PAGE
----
Ringworm is a common fungal skin infection. It's not caused by worms. It can appear anywhere on the body, including the scalp, groin and feet.
It's most common between the toes where the skin becomes white and soft, with sore red skin underneath. This is known as athlete's foot. Ringworm on the groin is often called jock itch.
You can usually buy medicine from a pharmacy to make it go away.
Symptoms of ringworm
The main symptom of ringworm is a red or silver rash. The rash may be scaly, dry, swollen or itchy.
Causes of ringworm
Ringworm is caused by a type of fungus.
It can be spread through close contact with:
- an infected person or animal
- infected objects – such as bed sheets, combs or towels
- infected soil – although this is less common
If your child has ringworm, it's fine for them to go to school or nursery once they have started treatment.
Treatment for ringworm
Speak to a pharmacist first. They can look at your rash. They'll recommend the best antifungal medicine.
This might be a cream, gel or spray. It will depend on where the rash is.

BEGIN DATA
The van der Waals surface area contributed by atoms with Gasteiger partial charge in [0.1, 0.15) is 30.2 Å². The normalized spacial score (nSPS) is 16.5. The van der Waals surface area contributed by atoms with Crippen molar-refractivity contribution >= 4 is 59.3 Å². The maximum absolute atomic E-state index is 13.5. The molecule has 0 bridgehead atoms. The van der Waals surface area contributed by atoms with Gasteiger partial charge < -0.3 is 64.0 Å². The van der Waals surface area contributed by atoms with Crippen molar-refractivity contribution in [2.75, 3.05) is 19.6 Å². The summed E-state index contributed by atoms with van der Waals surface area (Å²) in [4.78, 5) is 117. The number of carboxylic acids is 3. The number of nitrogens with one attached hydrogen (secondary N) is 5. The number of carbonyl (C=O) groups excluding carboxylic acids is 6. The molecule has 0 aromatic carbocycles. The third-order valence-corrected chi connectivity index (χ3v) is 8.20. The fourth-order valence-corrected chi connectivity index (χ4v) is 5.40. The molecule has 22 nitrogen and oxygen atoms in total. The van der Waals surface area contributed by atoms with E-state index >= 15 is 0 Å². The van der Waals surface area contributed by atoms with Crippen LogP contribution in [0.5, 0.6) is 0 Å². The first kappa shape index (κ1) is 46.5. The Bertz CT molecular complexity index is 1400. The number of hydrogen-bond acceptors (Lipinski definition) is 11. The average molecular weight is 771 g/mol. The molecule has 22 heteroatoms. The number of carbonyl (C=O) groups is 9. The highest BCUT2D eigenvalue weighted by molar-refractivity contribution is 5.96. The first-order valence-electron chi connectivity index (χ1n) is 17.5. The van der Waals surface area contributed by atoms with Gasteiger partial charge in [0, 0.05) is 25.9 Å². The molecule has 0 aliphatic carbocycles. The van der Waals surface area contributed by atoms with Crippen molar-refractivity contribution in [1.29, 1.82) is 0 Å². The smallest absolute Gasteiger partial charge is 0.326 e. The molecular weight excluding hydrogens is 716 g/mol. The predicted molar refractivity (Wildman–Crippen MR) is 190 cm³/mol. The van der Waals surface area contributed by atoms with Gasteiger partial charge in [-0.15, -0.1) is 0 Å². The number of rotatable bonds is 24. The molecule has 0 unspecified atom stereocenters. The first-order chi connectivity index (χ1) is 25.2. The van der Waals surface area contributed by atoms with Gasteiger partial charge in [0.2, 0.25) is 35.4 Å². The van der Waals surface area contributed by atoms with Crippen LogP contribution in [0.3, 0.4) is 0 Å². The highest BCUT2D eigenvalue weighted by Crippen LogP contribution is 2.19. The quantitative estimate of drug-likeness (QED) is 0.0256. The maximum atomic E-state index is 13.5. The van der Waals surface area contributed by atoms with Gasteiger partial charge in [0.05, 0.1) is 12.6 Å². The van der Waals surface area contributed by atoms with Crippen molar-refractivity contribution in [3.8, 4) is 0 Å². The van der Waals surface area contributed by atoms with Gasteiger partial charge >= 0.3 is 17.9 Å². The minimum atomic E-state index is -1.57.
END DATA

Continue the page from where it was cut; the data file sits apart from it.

You usually need to use antifungal medicine every day for at least 2 weeks. It's important to finish the whole course, even if your symptoms go away.
A pharmacist will tell you if they think you should see a GP.
Non-urgent advice: See a GP if:
- ringworm has not improved after using antifungal medicine for 2 weeks
- you have ringworm on your scalp – you'll often need prescription antifungal tablets and shampoo
- you have a weakened immune system – for example, from chemotherapy, steroids or diabetes
How to stop ringworm spreading:
- Start treatment as soon as possible.
- Wash towels and bed sheets regularly.
- Keep your skin clean and wash your hands after touching animals or soil.
- Regularly check your skin if you have been in contact with an infected person or animal.
- Take your pet to the vet if they might have ringworm - for example, patches of missing fur.
- Do not share towels, combs and bed sheets with someone who has ringworm.
- Do not scratch a ringworm rash – this could spread it to other parts of your body.
Content supplied by the NHS and adapted for Ireland by the HSE